There's no art form as profoundly democratic as the cinema. For a modest admission price (that has, nonetheless, risen more than 33 percent nationwide over the decade), a group of strangers can sit together in the dark and share a projected dream or fantasy, romance or drama.
Consequently, most everyone can claim a passionate interest in film and have well-developed opinions about their favorites—in ways that aren't quite true of other art forms.
In thinking about the best movies of the decade, we decided to survey artists, musicians, restauranteurs, political figures and other public or semipublic figures in the Triangle. Here are our responses; we'll lead with Durham's Barry Ragin, who was kind enough to offer an eloquent preamble.
Looking back on a list of movies released over the past 10 years, I was surprised at the clarity with which I was able to recall a double handful of nearly perfect scenes. Atanarjuat running barefoot over miles of crusty snow in The Fast Runner. Jin and Leo dueling, their swords chipped and rusty, through an eternal winter storm in the climactic scene of House of Flying Daggers. Stephanie clocking Jack with her motorcycle helmet in Sideways. Being inside a flock of cranes during Winged Migration. Jack Sparrow's sinking-ship entrance in the first Pirates of the Caribbean. Stumbling onto Miyazaki's Spirited Away one night on the Cartoon Network as hundreds of little "soot-spiders" crawled across the screen; I was hooked and sat spellbound through two back-to-back airings.
But there was one wordless shot in the almost perfect Children of Men that encapsulates, for me, the art of storytelling. Theo has gone, for the first time, to visit the aging hippie Jasper after narrowly escaping a random bomb attack. We see Jasper caring for Janice, his catatonic wife, and the camera pans briefly and unobtrusively across a desk full of newspaper clippings and photographs. It's Janice's life, sketched in outline yet fully realized, heartbreaking and uplifting all at once. Just an absolute marvel of filmmaking, and by itself reason enough to keep me going to the movies.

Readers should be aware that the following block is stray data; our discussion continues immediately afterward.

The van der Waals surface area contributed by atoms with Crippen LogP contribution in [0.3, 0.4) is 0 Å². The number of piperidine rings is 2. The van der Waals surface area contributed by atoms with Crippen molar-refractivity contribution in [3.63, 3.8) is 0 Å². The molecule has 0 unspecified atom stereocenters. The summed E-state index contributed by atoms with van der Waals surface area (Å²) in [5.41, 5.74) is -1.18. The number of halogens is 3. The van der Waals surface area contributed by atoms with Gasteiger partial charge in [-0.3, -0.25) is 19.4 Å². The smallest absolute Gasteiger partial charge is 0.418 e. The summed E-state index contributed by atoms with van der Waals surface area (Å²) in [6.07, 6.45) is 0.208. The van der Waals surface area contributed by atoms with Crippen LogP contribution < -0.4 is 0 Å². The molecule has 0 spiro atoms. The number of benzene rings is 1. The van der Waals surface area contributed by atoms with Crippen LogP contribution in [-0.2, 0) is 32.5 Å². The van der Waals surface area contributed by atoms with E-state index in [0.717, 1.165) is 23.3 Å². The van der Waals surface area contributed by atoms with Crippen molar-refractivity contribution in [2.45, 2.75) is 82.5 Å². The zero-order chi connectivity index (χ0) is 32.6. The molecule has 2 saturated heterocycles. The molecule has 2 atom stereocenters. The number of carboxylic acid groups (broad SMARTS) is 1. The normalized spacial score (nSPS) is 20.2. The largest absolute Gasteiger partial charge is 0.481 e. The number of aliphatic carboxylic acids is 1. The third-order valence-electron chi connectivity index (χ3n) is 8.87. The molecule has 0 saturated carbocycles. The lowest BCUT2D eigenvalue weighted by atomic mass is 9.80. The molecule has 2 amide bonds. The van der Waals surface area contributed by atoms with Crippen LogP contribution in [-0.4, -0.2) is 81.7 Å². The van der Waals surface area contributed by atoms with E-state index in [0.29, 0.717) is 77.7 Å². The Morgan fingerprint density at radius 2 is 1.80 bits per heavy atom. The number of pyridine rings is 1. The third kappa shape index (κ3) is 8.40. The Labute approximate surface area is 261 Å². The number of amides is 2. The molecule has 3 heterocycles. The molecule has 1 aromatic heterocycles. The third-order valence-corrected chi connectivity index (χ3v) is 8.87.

Although there are several music-oriented films that caught my attention this decade (High Fidelity, Once and the documentary Dig! come to mind), my favorite movie is actually Memento from 2000. I completely missed this one when it was in theaters, but it was one of the first DVDs I rented when I purchased my first player ... and definitely the first where I exhausted every available bonus feature. Quite possibly my favorite movie of all time!
The only film that has managed to actually move me has been Man On Wire. Phillippe Petit's tightrope walk between the twin towers in '74 has never been outdone, and the sneaking around he had to do to get onto the roof is something I can relate to. His drive to accomplish his dream that even his friends called crazy and his honest lack of fear of death are things I aspire to.
The Lives of Others manages to be a spy story, a love poem and the tale of Artist vs. Society. It celebrates the power of art over the most artistic exercise of power itself. Florian Henckel von Donnersmark's first major film charts the evolution of a Stasi spy. Hired in 1984 to eavesdrop on a renowned young East German playwright, the anonymous operative overhears a freedom that changes him. I admire the movie's suspense, its depth of characterization, its willingness to address politics as one of humankind's most earnest (and therefore heartbreaking) pursuits. The greatest films emerge as regimes crumble. The Berlin Wall fell so this movie might escape.
One of the best films of the last decade is Donnie Darko. Set in 1988, the story of an unsettled misfit (Jake Gyllenhaal) who comes to terms with his haunted destiny, is both supernatural and social satire. The film is hypnotic and dreamy, jarring and at times really funny. Released in 2001 before 9/ 11, the film was even more memorable for me because of its plotline of jet engines falling from the sky. An alternate universe, time travel, totally rad Reagan-era music and angsty suburban youth ... what more could you ask for?